Batteries are attached to the vehicle in a number of ways, they can be fastened to the struts, directly to the floorpan or they can be attached to the pultruded panels, explained Galen.
Esther Quintanilla, global & EMEAI mobility market segment leader at Dow Polyurethanes, said her company is interested in protecting battery components from vibrations, and the passengers from noise. This can involve innovative polyurethane foams.
‘It is important to protect the battery packs from shocks and vibration to ensure that they perform well for a long time, she said. ‘Foams used in these applications have to be temperature resistant, and have good resilience to protect the batteries.’
One of the issues with batteries is the thermal run-away effect, she added. ‘This is where batteries get very hot quickly when power is drawn from them, compared to a conventional combustion engine which gets gradually warmer over time,’ she said. ‘The temperature rises very quickly, almost in a step rather than any ramping action and this can cause a thermal shock.’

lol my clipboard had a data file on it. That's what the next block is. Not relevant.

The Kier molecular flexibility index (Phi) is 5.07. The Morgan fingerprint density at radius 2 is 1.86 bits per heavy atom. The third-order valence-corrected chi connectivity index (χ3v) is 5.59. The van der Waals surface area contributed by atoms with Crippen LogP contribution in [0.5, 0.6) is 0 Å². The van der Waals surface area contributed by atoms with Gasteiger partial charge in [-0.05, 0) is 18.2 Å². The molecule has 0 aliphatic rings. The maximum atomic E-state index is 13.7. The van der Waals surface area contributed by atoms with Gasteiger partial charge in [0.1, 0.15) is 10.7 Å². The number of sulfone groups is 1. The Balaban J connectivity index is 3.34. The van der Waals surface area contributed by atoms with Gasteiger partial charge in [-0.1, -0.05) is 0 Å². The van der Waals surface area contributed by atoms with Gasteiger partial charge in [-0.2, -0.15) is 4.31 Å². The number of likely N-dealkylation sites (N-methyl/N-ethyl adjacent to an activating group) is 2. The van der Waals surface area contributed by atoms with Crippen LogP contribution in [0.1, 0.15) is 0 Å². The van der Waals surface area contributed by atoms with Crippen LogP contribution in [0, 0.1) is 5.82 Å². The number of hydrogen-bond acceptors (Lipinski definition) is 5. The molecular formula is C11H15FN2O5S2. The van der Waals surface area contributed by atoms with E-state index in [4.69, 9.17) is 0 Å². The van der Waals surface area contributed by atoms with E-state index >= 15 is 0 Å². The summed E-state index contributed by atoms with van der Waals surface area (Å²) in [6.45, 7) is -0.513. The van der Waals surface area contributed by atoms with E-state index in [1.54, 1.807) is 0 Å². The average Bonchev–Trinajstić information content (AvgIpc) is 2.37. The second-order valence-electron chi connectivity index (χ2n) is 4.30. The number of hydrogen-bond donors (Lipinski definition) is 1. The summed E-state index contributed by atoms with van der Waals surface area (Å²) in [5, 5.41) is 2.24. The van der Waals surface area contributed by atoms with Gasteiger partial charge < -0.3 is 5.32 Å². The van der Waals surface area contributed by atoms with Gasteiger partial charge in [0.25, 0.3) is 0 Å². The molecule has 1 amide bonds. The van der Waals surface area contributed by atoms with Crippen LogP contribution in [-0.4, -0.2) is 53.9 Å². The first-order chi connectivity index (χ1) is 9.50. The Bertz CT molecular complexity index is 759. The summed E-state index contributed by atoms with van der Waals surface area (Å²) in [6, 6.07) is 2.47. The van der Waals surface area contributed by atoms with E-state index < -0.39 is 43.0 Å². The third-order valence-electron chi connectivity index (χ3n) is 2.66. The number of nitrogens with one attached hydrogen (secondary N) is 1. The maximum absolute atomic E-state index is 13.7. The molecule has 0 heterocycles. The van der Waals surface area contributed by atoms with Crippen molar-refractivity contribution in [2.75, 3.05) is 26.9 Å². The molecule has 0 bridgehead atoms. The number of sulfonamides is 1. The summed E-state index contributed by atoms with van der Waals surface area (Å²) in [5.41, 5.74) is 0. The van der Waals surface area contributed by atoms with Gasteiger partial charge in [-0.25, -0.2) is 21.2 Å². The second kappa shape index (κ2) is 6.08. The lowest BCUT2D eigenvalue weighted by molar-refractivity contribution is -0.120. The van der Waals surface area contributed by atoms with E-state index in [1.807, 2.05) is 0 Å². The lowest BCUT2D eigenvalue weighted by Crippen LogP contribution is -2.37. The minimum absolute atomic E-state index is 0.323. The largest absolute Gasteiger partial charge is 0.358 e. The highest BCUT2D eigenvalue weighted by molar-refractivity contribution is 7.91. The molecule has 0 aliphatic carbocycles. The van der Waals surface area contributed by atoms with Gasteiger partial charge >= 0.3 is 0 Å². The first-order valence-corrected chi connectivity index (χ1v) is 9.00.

OEMs are already introducing new flammability requirements for battery insulation applications, for example the PV 3357 from Volkswagen. ‘Encapsulating the battery with thermally resistant foam helps to make the structure more stable,’ she said. ‘The foam used can be very similar to hood liners, and this battery packing application has grown tremendously over the past years. The foam is ultra-light, and can be produced similarly to a slabstock, or in a box controlling same acoustics and performance distribution very carefully all around the block.’
Cushion the blow
Densities can range down to 12-13g/l, Quintanilla said, but thin sheets of higher density foam may be needed to protect batteries in narrow gaps. Here, foams can be up to 300kg/m3 in density.